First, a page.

The Ghana Health Service (GHS) says it has received a health alert on the outbreak of Ebola in the Central African country of Democratic Republic of Congo (DRC). The Ghana Health Service (GHS) has subsequently called on the public to be cautious and revive all known preventive measures to avert any possible outbreak in Ghana.
According to Dr Antony Nsiah Asare, Director General of the GHS, the alert was received from the World Health Organisation (WHO).
He said the GHS was putting all its surveillance in place and will continue to educate the public about the early signs which include fever, headache, muscle pain and chills as well as later symptoms where a person may experience internal bleeding resulting in vomiting or coughing blood.
He said in as much as Ghana has the means to contain it should an outbreak be reported, the world is continuously becoming a global village so no one can take a chance and say it is far away.
Below is a copy of the press statement
Confirmed cases of Ebola in the democratic republic of Congo; 09 may 2018
The Democratic Republic of Congo (DRC) has confirmed and declared an outbreak of Ebola Virus Disease (EVD). According to the World Health Organization, as of 8th May 2018, two (2) out of five (5) five samples collected from suspected patients tested positive for EVD.
In the light of this development, the Ministry of Health / Ghana Health Service have instituted the following measures:
- Sent alerts on the outbreak to all Regional Directors of Health Service, Chief Executives of Teaching Hospitals and all other relevant agencies and institutions.
- Enhanced surveillance on EVD and other Acute Viral Haemorrhagic Fevers in general
- Initiated mechanisms to update preparedness and response plans at all levels for EVD
- Initiated mechanisms to sensitize the health staff and create necessary public awareness.
General information on Ebola virus disease (EVD) Ebola Virus Disease formerly called Ebola Haemorrhagic fever is a potentially fatal disease caused by the Ebola virus. The disease is transmitted to humans usually from wild animals but can spread from person to person in the humans. Death rate from the disease ranges from 25 to 90% (averagely 50%). The incubation period is between 2 to 21 days. Transmission of the disease does not occur until patient develops signs and symptoms.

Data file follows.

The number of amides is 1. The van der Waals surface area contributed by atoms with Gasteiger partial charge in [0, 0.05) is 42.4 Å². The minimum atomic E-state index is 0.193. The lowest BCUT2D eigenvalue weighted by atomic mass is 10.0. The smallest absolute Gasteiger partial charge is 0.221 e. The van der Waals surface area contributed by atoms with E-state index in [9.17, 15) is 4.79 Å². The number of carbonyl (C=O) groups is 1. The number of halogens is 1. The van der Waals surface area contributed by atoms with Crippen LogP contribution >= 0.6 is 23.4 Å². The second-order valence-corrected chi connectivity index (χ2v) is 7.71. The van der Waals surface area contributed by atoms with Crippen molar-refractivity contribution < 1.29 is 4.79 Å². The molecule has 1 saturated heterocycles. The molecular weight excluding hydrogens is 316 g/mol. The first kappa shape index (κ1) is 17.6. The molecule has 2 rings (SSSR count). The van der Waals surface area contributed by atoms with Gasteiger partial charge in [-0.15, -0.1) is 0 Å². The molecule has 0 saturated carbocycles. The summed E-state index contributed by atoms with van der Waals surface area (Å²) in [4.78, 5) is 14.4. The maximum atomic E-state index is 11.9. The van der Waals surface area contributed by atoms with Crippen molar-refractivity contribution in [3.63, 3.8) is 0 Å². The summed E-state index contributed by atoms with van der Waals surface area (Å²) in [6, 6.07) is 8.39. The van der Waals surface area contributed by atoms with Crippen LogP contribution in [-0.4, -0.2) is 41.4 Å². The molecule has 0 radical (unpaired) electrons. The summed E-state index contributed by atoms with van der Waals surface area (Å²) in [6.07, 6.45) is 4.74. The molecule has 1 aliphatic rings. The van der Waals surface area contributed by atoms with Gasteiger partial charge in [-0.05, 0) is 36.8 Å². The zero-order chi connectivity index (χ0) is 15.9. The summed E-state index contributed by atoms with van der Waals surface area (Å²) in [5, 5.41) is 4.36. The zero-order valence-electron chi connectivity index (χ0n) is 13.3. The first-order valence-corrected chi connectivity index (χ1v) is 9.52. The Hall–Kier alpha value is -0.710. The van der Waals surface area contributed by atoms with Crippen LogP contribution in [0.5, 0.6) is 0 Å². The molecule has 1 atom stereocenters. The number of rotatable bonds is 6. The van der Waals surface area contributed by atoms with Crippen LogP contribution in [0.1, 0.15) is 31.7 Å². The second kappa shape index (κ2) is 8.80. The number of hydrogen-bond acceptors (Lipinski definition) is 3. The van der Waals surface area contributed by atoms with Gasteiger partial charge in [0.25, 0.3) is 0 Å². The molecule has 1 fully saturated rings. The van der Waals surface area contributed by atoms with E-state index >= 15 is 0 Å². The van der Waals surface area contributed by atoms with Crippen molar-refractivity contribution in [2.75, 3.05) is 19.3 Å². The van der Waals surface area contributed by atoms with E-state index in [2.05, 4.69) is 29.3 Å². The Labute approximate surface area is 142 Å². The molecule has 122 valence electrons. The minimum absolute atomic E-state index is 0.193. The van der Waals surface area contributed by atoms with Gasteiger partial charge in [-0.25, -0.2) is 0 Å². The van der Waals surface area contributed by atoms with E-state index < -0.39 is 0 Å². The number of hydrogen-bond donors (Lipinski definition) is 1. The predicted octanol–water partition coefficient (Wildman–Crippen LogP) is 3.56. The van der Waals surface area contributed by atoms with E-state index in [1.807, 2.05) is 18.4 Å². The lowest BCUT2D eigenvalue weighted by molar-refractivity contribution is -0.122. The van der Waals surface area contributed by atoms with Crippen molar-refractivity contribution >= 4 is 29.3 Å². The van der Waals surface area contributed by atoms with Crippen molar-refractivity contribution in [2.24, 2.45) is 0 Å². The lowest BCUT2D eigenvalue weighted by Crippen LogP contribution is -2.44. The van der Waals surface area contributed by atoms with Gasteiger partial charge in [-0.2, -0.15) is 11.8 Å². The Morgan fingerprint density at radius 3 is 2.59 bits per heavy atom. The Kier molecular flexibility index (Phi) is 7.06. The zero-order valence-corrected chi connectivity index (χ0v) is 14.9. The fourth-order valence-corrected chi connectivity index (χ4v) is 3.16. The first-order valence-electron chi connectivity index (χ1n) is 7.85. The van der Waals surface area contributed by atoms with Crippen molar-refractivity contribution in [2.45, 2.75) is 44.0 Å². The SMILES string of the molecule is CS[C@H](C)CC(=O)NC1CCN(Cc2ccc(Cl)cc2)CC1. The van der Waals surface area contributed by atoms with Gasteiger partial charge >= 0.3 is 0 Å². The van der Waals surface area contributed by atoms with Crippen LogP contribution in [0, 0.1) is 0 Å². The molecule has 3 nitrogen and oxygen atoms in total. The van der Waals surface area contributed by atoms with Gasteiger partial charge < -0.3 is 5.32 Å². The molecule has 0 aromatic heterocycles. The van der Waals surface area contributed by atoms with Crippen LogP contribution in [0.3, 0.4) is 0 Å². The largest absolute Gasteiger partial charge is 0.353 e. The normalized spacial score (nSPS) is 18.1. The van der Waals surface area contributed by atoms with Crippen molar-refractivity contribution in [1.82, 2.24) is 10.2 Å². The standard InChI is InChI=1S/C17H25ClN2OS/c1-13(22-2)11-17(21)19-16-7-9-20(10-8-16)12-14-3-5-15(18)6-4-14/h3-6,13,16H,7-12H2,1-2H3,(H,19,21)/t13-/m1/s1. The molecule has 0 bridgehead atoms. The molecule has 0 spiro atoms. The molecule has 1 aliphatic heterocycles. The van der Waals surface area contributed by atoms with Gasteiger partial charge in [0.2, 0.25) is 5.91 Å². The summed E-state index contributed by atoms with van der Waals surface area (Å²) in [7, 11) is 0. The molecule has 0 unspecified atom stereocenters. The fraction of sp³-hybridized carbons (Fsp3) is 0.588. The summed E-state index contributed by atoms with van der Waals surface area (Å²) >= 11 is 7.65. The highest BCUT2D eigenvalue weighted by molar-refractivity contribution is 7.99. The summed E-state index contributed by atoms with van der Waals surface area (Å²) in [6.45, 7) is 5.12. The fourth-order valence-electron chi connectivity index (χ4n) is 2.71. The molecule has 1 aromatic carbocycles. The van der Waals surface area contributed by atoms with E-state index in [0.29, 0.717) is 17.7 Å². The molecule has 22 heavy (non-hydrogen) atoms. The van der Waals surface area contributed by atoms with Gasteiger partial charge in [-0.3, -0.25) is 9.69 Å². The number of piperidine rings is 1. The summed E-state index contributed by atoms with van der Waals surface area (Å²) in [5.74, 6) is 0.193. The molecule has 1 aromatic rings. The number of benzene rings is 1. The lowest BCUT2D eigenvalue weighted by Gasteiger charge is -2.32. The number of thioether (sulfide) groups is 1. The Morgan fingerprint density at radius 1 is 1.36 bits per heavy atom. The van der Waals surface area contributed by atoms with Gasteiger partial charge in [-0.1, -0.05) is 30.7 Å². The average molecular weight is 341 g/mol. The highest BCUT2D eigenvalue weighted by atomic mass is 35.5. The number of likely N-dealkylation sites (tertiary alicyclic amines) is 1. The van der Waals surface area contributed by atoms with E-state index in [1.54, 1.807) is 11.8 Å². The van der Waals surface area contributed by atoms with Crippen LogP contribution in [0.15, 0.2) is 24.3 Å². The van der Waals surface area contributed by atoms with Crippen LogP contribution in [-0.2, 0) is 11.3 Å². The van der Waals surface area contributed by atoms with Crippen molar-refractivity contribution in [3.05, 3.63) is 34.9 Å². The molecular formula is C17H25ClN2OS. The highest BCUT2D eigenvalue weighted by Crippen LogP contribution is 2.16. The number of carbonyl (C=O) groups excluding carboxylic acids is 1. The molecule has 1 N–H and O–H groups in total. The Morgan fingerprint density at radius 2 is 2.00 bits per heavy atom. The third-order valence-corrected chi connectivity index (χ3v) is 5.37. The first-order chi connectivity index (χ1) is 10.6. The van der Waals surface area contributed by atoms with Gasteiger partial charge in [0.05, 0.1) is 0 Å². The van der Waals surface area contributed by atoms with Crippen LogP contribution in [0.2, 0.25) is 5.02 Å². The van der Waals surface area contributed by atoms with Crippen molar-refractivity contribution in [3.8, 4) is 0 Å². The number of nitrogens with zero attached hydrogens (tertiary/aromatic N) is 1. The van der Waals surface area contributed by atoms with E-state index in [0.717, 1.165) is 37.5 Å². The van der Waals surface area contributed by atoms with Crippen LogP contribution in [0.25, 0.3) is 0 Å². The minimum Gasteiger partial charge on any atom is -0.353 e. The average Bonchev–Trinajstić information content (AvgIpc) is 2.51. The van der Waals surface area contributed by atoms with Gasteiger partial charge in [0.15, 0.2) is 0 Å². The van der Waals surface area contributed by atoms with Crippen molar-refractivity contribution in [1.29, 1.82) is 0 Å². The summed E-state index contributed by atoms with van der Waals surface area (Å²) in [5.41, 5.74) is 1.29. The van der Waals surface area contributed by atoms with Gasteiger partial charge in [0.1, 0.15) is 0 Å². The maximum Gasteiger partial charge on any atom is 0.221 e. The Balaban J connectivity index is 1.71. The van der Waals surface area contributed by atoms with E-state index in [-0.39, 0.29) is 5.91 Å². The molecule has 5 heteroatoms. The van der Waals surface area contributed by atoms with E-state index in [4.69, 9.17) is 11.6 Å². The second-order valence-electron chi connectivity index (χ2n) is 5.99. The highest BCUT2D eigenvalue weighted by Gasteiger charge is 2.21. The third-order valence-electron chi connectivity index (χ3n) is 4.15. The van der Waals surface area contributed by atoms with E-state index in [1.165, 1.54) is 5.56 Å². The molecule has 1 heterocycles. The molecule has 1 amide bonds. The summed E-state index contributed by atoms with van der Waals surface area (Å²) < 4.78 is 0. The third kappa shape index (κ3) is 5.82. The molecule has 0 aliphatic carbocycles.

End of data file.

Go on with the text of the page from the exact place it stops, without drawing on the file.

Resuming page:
Signs and symptoms
- Early symptoms include sudden onset of fever, fatigue, muscle pain, headache and sore throat.
- Subsequently, vomiting, diarrhoea, rash,
- Late signs include bleeding tendencies (gum bleeding, bloody diarrhoea, bleeding under the skin, bloody urine and from all other body openings) and multiple organ failure
How does Ebola spread?
- Ebola can spread from one person to another (through broken skin or mucous membranes) on contact with the blood, secretions, organs or other bodily fluids of infected people, and with surfaces and materials (e.g. bedding, clothing) contaminated with these fluids.
- Close contact with infected persons without wearing the appropriate protective clothing
- Contact with dead bodies, body fluids, blood etc. from an infected person who died from Ebola
- Sexual transmission can potentially occur
Can Ebola be treated?
- Currently, there is no cure for Ebola, and treatment is mostly supportive and symptomatic.
People with Ebola receive supportive care as rehydration with oral or intravenous infusions and treatment of specific symptoms such as fever, improve survival
HOW CAN EBOLA BE PREVENTED? Ebola can be prevented by:
- Avoiding contact with infected wildlife as monkeys, chimpanzee bats, porcupine, antelope etc.
- Avoiding contact with blood and other body fluids and discharges from an infected person using appropriate clothing and equipment e.g. gloves etc.
- Burial of persons who die from Ebola by properly trained persons
For more information:
- Head of Public Relations Unit, GHS: 0208118787
- Head of PR Unit, MOH:
- Director of Public Health, GHS 0244417911
- Deputy Dir (PH) & Head, Disease Surveillance Department: GHS (0244643142
ISSUED BY THE MINISTRY OF HEALTH / GHANA HEALTH SERVICE